Pay attention to the full customer journey or risk losing happy, willing customers.
(Don’t let your customer journey end poorly.
The checkout experience of any purchase flow is essential. A lack of payment options at checkout can wipe out a good customer experience.
Business Need to Pay Attention to Customer Experience
Visiting a new local hair salon which opened this week, I was reminded that customer experience evokes similar responses whether it takes place on a website or in the real world. Businesses who fail to pay attention to the full customer journey can risk losing happy and willing customers . In this example, a lack of payment options set back an otherwise excellent customer experience.
Freebies can build trust and start the relationship
My customer journey started well - I entered the salon and was immediately offered a couple of freebies; a cup of tea and an A4 sheet titled: ‘The best haircuts for your face shape’ - a photocopied document with images and text describing how to identify your face shape and several hairstyles to suit each shape. Always pleased to accept freebies I sat in the waiting area with my tea and began reading the document.
Make your products clear and available
From my position I could see the clearly defined areas in the salon; the washing areas with sinks, large hair dryers, the mirrors and barbers chairs and the checkout/payment desk by the exit, were all visible. There were no hidden areas. Immediately in front of me was a temptingly presented selection of salon products to buy.
Social proof builds trust
On one wall were several customer testimonials, all giving positive feedback. I checked the dates and they were recent letters. Along another wall was a line of framed photographs of smiling members of staff. Below each photograph was listed their years of experience, speciality and qualifications. And in the centre of the wall was a large poster presenting the Salon’s prices for, a cut, a blowdry, wedding hair, foil, balayage and so on. It was clear and easy to filter the cost of the treatment I had planned and any I might want to add.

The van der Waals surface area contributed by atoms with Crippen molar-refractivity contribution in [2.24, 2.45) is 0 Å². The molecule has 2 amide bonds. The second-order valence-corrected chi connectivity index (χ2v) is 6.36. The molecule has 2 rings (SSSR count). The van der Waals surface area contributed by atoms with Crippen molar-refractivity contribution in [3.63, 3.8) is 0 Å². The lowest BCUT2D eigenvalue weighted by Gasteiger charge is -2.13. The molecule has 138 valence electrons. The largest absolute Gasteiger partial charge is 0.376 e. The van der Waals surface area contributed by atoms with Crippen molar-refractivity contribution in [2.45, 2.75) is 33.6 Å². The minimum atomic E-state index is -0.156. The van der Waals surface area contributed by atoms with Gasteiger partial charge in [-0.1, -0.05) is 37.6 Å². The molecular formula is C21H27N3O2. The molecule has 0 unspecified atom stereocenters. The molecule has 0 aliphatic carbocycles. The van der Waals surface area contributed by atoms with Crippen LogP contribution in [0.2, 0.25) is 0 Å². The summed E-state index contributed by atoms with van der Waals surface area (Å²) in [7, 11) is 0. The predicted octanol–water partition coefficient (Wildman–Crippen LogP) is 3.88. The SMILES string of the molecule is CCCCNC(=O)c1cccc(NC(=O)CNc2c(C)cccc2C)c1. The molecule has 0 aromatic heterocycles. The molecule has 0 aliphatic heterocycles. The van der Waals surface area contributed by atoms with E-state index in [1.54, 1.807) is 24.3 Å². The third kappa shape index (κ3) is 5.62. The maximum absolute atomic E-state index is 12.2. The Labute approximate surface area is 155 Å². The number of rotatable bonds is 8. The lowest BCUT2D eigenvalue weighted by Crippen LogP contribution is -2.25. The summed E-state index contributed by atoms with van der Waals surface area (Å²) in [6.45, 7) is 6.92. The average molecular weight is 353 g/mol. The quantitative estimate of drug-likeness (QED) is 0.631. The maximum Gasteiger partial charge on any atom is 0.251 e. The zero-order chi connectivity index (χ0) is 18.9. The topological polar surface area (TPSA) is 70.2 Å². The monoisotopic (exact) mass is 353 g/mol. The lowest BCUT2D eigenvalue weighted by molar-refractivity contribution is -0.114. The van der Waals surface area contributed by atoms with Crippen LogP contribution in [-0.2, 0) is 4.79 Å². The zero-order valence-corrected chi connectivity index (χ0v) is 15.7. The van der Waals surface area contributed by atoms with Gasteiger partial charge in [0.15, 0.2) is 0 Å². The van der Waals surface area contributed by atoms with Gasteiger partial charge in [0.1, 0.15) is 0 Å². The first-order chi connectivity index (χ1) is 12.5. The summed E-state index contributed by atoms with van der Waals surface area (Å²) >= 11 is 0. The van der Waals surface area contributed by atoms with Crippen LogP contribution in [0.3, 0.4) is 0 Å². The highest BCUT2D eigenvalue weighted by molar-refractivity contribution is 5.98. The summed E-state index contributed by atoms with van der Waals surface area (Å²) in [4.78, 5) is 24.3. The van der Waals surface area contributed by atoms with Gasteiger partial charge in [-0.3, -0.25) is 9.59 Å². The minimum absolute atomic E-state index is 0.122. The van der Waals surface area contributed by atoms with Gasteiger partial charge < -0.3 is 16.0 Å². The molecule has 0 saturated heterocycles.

A Customer is Someone with whome you have built a relationship
I was feeling upbeat and enjoying being a customer. I had only been in the salon five minutes and in that time I had:
- been offered freebies.
- read positive customer testimonials.
- been presented with evidence of staff experience and specialities.
- a clear idea of how much my visit was to cost me.
Repeat Business is the Best Business
My wait was not long and forty five minutes later I emerged from my chair with a new hair cut and ready to pay and book a repeat appointment.
Checkout Process can Kill a Sale
But that’s when the experience changed dramatically. At the checkout I was informed the salon only accepted cheques or cash and were unable to accept credit or debit cards.
I felt a rush of disappointment sweep over me. How could this Salon that had successfully put the customer experience at the core of their business fail so dismally at the end?
A Journey of Confidence
This business had inspired confidence by added value at each stage of the customer journey, with:
And yet I left them with the knowledge I wouldn’t return. Rushing out to the nearest ATM to collect cash as payment was an experience I couldn’t forgive.